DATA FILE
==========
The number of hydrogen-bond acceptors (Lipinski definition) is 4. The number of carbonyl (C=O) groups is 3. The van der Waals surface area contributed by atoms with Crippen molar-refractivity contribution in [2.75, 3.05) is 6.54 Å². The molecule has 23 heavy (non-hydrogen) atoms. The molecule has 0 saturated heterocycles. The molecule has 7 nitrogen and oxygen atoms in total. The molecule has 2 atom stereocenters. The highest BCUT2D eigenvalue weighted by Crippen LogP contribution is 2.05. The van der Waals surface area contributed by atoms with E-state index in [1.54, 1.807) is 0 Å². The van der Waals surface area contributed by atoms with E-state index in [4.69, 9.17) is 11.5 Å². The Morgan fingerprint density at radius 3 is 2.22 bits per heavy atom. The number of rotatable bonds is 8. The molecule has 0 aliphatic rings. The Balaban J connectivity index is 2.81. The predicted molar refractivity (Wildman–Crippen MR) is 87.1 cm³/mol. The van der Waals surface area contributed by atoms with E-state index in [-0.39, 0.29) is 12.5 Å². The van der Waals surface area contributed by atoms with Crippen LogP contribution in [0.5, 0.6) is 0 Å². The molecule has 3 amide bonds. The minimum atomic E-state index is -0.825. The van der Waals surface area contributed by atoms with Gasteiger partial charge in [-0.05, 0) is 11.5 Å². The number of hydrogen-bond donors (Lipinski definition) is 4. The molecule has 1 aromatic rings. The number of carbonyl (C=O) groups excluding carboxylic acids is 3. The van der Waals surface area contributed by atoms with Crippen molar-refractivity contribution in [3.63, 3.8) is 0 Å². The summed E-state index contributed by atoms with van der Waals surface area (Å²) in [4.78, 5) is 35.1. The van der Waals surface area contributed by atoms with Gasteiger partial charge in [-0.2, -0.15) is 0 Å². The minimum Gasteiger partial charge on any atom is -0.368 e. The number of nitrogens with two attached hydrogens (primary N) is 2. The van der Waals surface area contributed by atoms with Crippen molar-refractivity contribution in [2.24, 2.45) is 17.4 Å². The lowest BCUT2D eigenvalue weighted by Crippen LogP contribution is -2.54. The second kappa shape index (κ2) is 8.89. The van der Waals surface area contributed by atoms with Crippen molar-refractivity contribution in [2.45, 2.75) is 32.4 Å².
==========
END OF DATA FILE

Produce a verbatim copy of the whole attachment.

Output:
The number of hydrogen-bond acceptors (Lipinski definition) is 4. The number of carbonyl (C=O) groups is 3. The van der Waals surface area contributed by atoms with Crippen molar-refractivity contribution in [2.75, 3.05) is 6.54 Å². The molecule has 23 heavy (non-hydrogen) atoms. The molecule has 0 saturated heterocycles. The molecule has 7 nitrogen and oxygen atoms in total. The molecule has 2 atom stereocenters. The highest BCUT2D eigenvalue weighted by Crippen LogP contribution is 2.05. The van der Waals surface area contributed by atoms with E-state index in [1.54, 1.807) is 0 Å². The van der Waals surface area contributed by atoms with E-state index in [4.69, 9.17) is 11.5 Å². The Morgan fingerprint density at radius 3 is 2.22 bits per heavy atom. The number of rotatable bonds is 8. The molecule has 0 aliphatic rings. The Balaban J connectivity index is 2.81. The predicted molar refractivity (Wildman–Crippen MR) is 87.1 cm³/mol. The van der Waals surface area contributed by atoms with E-state index in [-0.39, 0.29) is 12.5 Å². The van der Waals surface area contributed by atoms with Crippen LogP contribution in [0.5, 0.6) is 0 Å². The molecule has 3 amide bonds. The minimum atomic E-state index is -0.825. The van der Waals surface area contributed by atoms with Gasteiger partial charge in [-0.05, 0) is 11.5 Å². The number of hydrogen-bond donors (Lipinski definition) is 4. The molecule has 1 aromatic rings. The number of carbonyl (C=O) groups excluding carboxylic acids is 3. The van der Waals surface area contributed by atoms with Crippen molar-refractivity contribution in [3.63, 3.8) is 0 Å². The summed E-state index contributed by atoms with van der Waals surface area (Å²) in [4.78, 5) is 35.1. The van der Waals surface area contributed by atoms with Gasteiger partial charge in [-0.2, -0.15) is 0 Å². The minimum Gasteiger partial charge on any atom is -0.368 e. The number of nitrogens with two attached hydrogens (primary N) is 2. The van der Waals surface area contributed by atoms with Crippen molar-refractivity contribution in [2.24, 2.45) is 17.4 Å². The lowest BCUT2D eigenvalue weighted by Crippen LogP contribution is -2.54. The second kappa shape index (κ2) is 8.89. The van der Waals surface area contributed by atoms with Crippen molar-refractivity contribution in [2.45, 2.75) is 32.4 Å².